What do football and PR have in common? With the culmination of Super Bowl 50 last week, football season has officially come to a close until August. Many of us here at RH Strategic are fans and regularly discuss the latest games and player news.

While trying to overcome the disappointing loss of my Carolina Panthers, I realized many of the positions in football mirror the positions and skills needed to successfully run a PR team. Here are a few that come to mind.

Quarterback—Account Manager

The account manager is calling the shots in the huddle and leading the charge when it comes to executing plans. They have a pulse on the distinctions of each team member as well as the expectations of the client. They’re typically the face of the account when it comes to interactions with the client and leading client calls.

With a solid read on the PR landscape, the account manager knows the right time to keep driving down the field at a steady pace or pull out all the stops and throw a Hail Mary pass to the end zone.

Running Back—“Researcher”

Every account has a person undertaking the behind-the-scenes work of compiling media lists, editorial calendars, and researching award and speaking opportunities. This is long term work, and the fruit of their labors may not be seen right away.

Similarly, a running back takes time off the clock as they churn their way down the field, picking up a handful of yards on every down. Hours of research to create an impressive file of relevant events, awards and media opportunities may not pay off right away. But the client will certainly appreciate the end result when the PR researcher finally crosses the goal line and lands that long-sought speaking or editorial opportunity.

Wide Receiver—Media Relations Expert

Wide receivers are often some of the flashiest players on the team, from their incredible catches on the field to their sometimes absurd sound bites in post-game interviews. In a similar vein, the media guru on the PR team isn’t afraid of putting themselves out there and being outgoing and creative. They know the nuances of each reporter and the sweet spot to hit for each pitch in order to secure coverage.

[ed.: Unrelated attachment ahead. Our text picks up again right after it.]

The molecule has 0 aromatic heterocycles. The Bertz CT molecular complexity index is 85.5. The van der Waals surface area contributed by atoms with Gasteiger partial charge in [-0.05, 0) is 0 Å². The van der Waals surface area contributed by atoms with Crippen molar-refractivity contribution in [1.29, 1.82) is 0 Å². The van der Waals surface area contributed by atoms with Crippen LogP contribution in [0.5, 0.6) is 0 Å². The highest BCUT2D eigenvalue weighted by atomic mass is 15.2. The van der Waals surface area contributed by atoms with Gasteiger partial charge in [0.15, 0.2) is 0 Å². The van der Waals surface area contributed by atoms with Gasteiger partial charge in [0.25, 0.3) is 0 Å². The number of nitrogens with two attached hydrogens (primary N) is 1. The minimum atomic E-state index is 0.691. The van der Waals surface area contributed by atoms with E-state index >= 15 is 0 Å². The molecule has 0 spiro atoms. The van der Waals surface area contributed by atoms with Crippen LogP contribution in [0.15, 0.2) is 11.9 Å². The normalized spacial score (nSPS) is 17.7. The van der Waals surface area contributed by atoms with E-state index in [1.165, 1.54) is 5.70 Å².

Not every pitch is a success for the media relations expert—sometimes they can run routes to nowhere. But other times, they secure amazing coverage against incredible odds that leaves people talking for days.

Offensive Tackle—Crisis PR Leader

While the entire offensive line is responsible for blocking, the left tackle is often viewed as the most skilled player as they’re charged with protecting a right-handed quarterback from being hit from behind, or his “blind side.” If the left tackle and offensive line as a whole perform well during a game, you rarely hear about them. It’s only when they play bad that people start to take notice. Likewise, if a PR team’s crisis leader expertly navigates a client crisis, the news will barely register in the press. The crisis expert manages the most potentially vulnerable areas of the account to ensure smooth sailing.

But just as a quarterback can be mobile and run the ball or a wide receiver can throw a block down field, PR team members can wear multiple hats. Everyone plays a crucial role in moving the ball forward!

Can you identify any additional PR “football” positions for a team’s success? Let us know in the comments below!


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RH Strategic is the PR firm for a hyper-connected world, delivering integrated traditional, digital & social media strategies for technology, healthcare, and public sector markets.